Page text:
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Credits & Sources


This exhibit was underwritten by grants from the National Endowment for the Humanities and the Texas Preservation Trust Fund ( Texas Historical Commission). Additional support was provided by the Summerfield G. Roberts Foundation, the Clements Foundation, and the College of Liberal Arts (UT Austin) as well as the Texas Archeological Society and the Council of Texas Archeologists.

The creation of the Hinds Cave exhibit was truly a collaborative effort. Harry Shafer, TBH editor Steve Black, and Vaughn Bryant are the primary authors. In addition, Glenna Dean, Phil Dering, Ken Lord, and Joe Saunders contributed to the creation of the exhibit by providing access to their published studies and unpublished notes as well as photographs, memories, and critical review. All four deserve credit as co-authors. The “Natural Setting” section borrowed heavily from Dean 1978, the excavation descriptions by Lord 1974 and Saunders 1986 are used in the “Explore Hinds Archeology” section, Dering’s words appear in the “Paleoclimate” and "Life at Hinds" sections.

At Texas A&M University, Curator of Anthropology Patricia Clabaugh helped out in many ways. She and her staff provided access to the Hinds archives and scanned many field records and field photographs that appear in this exhibit. Most importantly they took hundreds of digital photographs of the Hinds Cave materials. Under Clabaugh’s supervision, assistant P. L. Wood did the artifact photography and was responsible for all of the photos with turquoise background.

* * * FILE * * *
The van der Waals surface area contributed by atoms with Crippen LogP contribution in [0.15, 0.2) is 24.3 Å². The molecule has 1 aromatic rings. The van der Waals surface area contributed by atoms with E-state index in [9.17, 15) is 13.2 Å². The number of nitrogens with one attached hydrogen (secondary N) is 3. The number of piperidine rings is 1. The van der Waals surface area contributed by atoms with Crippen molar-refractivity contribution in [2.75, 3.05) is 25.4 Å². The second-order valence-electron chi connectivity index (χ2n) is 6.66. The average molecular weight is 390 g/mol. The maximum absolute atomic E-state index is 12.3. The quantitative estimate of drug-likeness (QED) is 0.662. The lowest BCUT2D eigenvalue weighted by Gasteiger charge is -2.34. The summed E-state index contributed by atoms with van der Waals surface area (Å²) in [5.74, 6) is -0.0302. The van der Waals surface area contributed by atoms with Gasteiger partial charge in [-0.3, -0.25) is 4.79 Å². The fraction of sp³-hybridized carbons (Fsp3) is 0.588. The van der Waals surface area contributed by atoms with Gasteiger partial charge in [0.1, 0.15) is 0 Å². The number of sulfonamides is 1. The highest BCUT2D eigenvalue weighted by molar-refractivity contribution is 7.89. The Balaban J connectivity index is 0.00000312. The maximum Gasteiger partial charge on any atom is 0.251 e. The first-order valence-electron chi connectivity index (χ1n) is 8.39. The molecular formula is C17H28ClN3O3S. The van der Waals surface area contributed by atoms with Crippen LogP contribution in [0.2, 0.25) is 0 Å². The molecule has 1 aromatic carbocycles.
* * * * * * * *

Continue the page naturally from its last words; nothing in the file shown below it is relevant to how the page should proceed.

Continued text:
At TARL, TBH editorial assistants Erin Tyson and Jeff Taff helped create the exhibit. Tyson was responsible for scanning photographs and documents and preparing these for web publication. Tyson and TBH web designer Meg Kemp are jointly responsible for the layout and appearance of the web exhibit. Jeff Taff compiled a database of all Hinds Cave radiocarbon dates and used this to create several of the graphics that appear in the exhibit.

The "Detectives into the Past" activity for kids is the brainchild of TBH co-editor Susan Dial. She and TBH education editor Carol Schlenk developed this activity. Carol also created the "Comparing Two Cultures" lesson plan for teachers.

Special thanks to the Witte Museum of San Antonio for allowing the use of many of the drawings and paintings by George Strickland that appear in the 1986 book Ancient Texans: Rock Art and Lifeways along the Lower Pecos, published by the Witte Museum and Texas Monthly Press. Rebecca Huffstutler at the Witte kindly scanned the original artwork. Visitors to the Witte can see several Hinds Cave artifacts on display as well as related materials from the dry caves of the Lower Pecos.